Warren Etheredge describes himself as a storyfinder—"I can mine narrative gold anywhere, from anyone," he claims. And he's amassed more than 3,000 interviews to prove it: from his compelling conversations with guests as host of The High Bar (once a television show, now a podcast), to his work helping combat veterans cope with PTSD through the art of storytelling at the Red Badge Project.
Etheredge is also a champion of other people's stories—through his indefatigable support of the Seattle film community over the years. He is one of the founding faculty of TheFilmSchool, the former curator for the 1 Reel Film Festival at Bumbershoot, and a programmer for SIFF and a ton of other local and regional film festivals.
You're now in season five of your showThe High Bar, where you talk to "people who care about culture that matters." Who and what should listeners look for in the coming weeks?
After four years as a television show, I've now relaunched The High Bar as a podcast with producer Tina Nole, which has allowed us greater diversity of guests and subjects as we can travel more easily. This week, author/activist Ijeoma Oluo schools me on intersectionality. Later this season there will be talks with legendary local music maker Sir Mix-A-Lot, Shrill author Lindy West, and maverick French chef Jacques Pepin.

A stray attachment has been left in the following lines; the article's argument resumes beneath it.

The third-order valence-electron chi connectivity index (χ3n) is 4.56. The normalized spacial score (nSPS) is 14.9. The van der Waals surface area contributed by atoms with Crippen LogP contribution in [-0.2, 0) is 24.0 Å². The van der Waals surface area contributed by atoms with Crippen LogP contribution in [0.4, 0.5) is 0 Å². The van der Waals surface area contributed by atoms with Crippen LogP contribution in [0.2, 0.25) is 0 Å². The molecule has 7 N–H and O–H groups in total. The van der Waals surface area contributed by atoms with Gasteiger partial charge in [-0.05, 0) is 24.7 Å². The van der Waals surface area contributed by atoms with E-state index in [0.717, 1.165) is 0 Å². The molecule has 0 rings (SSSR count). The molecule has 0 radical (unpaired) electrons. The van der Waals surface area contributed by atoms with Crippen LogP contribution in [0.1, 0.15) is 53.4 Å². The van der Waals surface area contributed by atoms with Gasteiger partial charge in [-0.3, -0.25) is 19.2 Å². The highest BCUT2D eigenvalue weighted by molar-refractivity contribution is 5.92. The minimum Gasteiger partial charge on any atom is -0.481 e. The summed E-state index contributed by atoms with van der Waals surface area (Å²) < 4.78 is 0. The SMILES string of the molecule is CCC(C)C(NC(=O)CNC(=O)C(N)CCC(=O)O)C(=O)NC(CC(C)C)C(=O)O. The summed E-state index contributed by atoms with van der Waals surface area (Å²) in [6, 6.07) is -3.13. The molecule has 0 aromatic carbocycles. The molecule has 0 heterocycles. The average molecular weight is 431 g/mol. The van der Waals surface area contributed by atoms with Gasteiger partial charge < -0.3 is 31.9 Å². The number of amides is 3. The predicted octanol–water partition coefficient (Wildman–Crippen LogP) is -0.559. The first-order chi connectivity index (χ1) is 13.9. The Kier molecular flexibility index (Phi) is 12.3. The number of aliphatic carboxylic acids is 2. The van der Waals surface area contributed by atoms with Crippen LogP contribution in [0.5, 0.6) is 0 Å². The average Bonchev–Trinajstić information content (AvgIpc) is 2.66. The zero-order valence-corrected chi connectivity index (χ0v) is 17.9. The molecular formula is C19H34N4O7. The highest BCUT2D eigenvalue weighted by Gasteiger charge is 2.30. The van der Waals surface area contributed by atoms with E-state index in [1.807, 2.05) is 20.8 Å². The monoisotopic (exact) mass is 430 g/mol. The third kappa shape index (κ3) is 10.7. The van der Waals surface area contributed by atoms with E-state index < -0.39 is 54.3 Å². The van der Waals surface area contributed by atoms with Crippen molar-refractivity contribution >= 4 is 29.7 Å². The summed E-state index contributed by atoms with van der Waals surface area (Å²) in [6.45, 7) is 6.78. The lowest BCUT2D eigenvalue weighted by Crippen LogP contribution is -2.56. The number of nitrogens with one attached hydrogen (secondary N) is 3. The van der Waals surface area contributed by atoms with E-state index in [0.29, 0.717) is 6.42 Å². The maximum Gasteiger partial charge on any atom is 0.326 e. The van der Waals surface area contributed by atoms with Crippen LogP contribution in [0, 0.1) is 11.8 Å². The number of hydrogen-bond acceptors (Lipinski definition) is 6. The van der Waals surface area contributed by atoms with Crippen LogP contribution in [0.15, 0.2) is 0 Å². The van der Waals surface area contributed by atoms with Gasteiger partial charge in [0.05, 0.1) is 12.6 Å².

Through the podcast and other work that you do, you've had hundreds (thousands?) of conversations with folks ranging from actress Jodie Foster to writer William Gibson. What's your secret to a perfect conversation?
I've conducted more than 3,500 interviews—nearing 125 for The High Bar alone. Here are a few broad takeaways: Allow enough time; meaningful conversations cannot be hurried. Allow for the pause; silence beats constant conversation, you'll learn more. Allow for the discovery; tamp down expectations and enter conversations willing to be changed by them.